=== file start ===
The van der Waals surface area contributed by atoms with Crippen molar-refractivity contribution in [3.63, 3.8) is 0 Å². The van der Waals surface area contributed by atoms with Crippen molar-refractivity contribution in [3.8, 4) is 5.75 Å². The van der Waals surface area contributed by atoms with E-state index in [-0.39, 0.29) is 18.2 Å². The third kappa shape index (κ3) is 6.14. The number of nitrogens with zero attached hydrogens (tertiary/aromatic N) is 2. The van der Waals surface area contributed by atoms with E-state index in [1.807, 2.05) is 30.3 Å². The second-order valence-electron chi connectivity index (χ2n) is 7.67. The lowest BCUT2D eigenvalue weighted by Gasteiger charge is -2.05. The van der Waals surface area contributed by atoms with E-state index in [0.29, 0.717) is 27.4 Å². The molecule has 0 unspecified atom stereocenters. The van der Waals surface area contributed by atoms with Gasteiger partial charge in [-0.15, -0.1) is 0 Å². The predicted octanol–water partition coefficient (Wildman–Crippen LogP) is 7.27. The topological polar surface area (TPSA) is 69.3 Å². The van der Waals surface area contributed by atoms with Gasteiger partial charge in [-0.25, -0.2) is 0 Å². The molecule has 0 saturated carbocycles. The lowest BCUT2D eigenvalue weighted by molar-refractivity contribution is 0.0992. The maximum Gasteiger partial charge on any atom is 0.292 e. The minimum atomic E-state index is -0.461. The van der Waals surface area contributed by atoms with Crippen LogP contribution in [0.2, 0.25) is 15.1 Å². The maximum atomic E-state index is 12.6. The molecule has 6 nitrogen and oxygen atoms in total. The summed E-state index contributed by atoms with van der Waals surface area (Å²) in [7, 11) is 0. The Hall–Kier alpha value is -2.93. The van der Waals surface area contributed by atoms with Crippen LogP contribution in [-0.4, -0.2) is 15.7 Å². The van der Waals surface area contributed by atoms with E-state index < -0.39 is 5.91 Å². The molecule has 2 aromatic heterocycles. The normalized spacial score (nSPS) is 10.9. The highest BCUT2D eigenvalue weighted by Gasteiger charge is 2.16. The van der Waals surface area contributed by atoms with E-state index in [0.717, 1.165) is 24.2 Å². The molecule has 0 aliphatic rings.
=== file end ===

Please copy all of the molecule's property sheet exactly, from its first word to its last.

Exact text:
The van der Waals surface area contributed by atoms with Crippen molar-refractivity contribution in [3.63, 3.8) is 0 Å². The van der Waals surface area contributed by atoms with Crippen molar-refractivity contribution in [3.8, 4) is 5.75 Å². The van der Waals surface area contributed by atoms with E-state index in [-0.39, 0.29) is 18.2 Å². The third kappa shape index (κ3) is 6.14. The number of nitrogens with zero attached hydrogens (tertiary/aromatic N) is 2. The van der Waals surface area contributed by atoms with E-state index in [1.807, 2.05) is 30.3 Å². The second-order valence-electron chi connectivity index (χ2n) is 7.67. The lowest BCUT2D eigenvalue weighted by Gasteiger charge is -2.05. The van der Waals surface area contributed by atoms with E-state index in [0.29, 0.717) is 27.4 Å². The molecule has 0 unspecified atom stereocenters. The van der Waals surface area contributed by atoms with Gasteiger partial charge in [-0.15, -0.1) is 0 Å². The predicted octanol–water partition coefficient (Wildman–Crippen LogP) is 7.27. The topological polar surface area (TPSA) is 69.3 Å². The van der Waals surface area contributed by atoms with Gasteiger partial charge in [-0.25, -0.2) is 0 Å². The molecule has 0 saturated carbocycles. The lowest BCUT2D eigenvalue weighted by molar-refractivity contribution is 0.0992. The maximum Gasteiger partial charge on any atom is 0.292 e. The minimum atomic E-state index is -0.461. The van der Waals surface area contributed by atoms with Crippen LogP contribution in [0.2, 0.25) is 15.1 Å². The maximum atomic E-state index is 12.6. The molecule has 6 nitrogen and oxygen atoms in total. The summed E-state index contributed by atoms with van der Waals surface area (Å²) in [7, 11) is 0. The Hall–Kier alpha value is -2.93. The van der Waals surface area contributed by atoms with Crippen LogP contribution in [-0.4, -0.2) is 15.7 Å². The van der Waals surface area contributed by atoms with E-state index < -0.39 is 5.91 Å². The molecule has 2 aromatic heterocycles. The normalized spacial score (nSPS) is 10.9. The highest BCUT2D eigenvalue weighted by Gasteiger charge is 2.16. The van der Waals surface area contributed by atoms with E-state index in [0.717, 1.165) is 24.2 Å². The molecule has 0 aliphatic rings.